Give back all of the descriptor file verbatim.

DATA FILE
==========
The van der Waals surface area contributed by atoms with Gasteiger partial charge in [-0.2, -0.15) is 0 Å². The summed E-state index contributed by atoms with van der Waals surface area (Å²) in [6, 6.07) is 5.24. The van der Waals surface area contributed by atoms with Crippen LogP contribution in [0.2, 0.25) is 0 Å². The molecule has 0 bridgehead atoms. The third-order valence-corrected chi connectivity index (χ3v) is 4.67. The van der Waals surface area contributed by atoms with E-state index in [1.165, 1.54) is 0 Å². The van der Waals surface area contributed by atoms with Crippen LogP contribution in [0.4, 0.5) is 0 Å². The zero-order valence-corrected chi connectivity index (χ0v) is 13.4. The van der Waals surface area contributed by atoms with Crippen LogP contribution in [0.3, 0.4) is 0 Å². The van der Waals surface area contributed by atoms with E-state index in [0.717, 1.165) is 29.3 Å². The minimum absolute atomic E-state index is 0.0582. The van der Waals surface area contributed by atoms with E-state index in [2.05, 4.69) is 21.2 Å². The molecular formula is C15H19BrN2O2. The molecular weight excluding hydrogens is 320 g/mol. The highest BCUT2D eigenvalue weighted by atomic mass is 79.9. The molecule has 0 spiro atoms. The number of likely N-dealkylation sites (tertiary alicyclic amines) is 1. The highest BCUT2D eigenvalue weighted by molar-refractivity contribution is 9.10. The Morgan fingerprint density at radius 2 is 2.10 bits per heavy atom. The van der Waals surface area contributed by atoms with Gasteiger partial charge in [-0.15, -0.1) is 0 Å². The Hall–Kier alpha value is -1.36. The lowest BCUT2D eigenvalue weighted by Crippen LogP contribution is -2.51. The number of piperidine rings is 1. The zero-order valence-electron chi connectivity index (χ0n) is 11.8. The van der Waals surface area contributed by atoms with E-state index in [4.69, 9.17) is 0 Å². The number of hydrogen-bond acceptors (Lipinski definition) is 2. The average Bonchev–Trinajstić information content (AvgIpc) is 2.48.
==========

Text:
The van der Waals surface area contributed by atoms with Gasteiger partial charge in [-0.2, -0.15) is 0 Å². The summed E-state index contributed by atoms with van der Waals surface area (Å²) in [6, 6.07) is 5.24. The van der Waals surface area contributed by atoms with Crippen LogP contribution in [0.2, 0.25) is 0 Å². The molecule has 0 bridgehead atoms. The third-order valence-corrected chi connectivity index (χ3v) is 4.67. The van der Waals surface area contributed by atoms with E-state index in [1.165, 1.54) is 0 Å². The van der Waals surface area contributed by atoms with Crippen LogP contribution in [0.4, 0.5) is 0 Å². The zero-order valence-corrected chi connectivity index (χ0v) is 13.4. The van der Waals surface area contributed by atoms with Crippen LogP contribution in [0.3, 0.4) is 0 Å². The van der Waals surface area contributed by atoms with E-state index in [0.717, 1.165) is 29.3 Å². The minimum absolute atomic E-state index is 0.0582. The van der Waals surface area contributed by atoms with E-state index in [2.05, 4.69) is 21.2 Å². The molecular formula is C15H19BrN2O2. The molecular weight excluding hydrogens is 320 g/mol. The highest BCUT2D eigenvalue weighted by atomic mass is 79.9. The molecule has 0 spiro atoms. The number of likely N-dealkylation sites (tertiary alicyclic amines) is 1. The highest BCUT2D eigenvalue weighted by molar-refractivity contribution is 9.10. The Morgan fingerprint density at radius 2 is 2.10 bits per heavy atom. The van der Waals surface area contributed by atoms with Gasteiger partial charge in [-0.15, -0.1) is 0 Å². The Hall–Kier alpha value is -1.36. The lowest BCUT2D eigenvalue weighted by Crippen LogP contribution is -2.51. The number of piperidine rings is 1. The zero-order valence-electron chi connectivity index (χ0n) is 11.8. The van der Waals surface area contributed by atoms with E-state index in [4.69, 9.17) is 0 Å². The number of hydrogen-bond acceptors (Lipinski definition) is 2. The average Bonchev–Trinajstić information content (AvgIpc) is 2.48.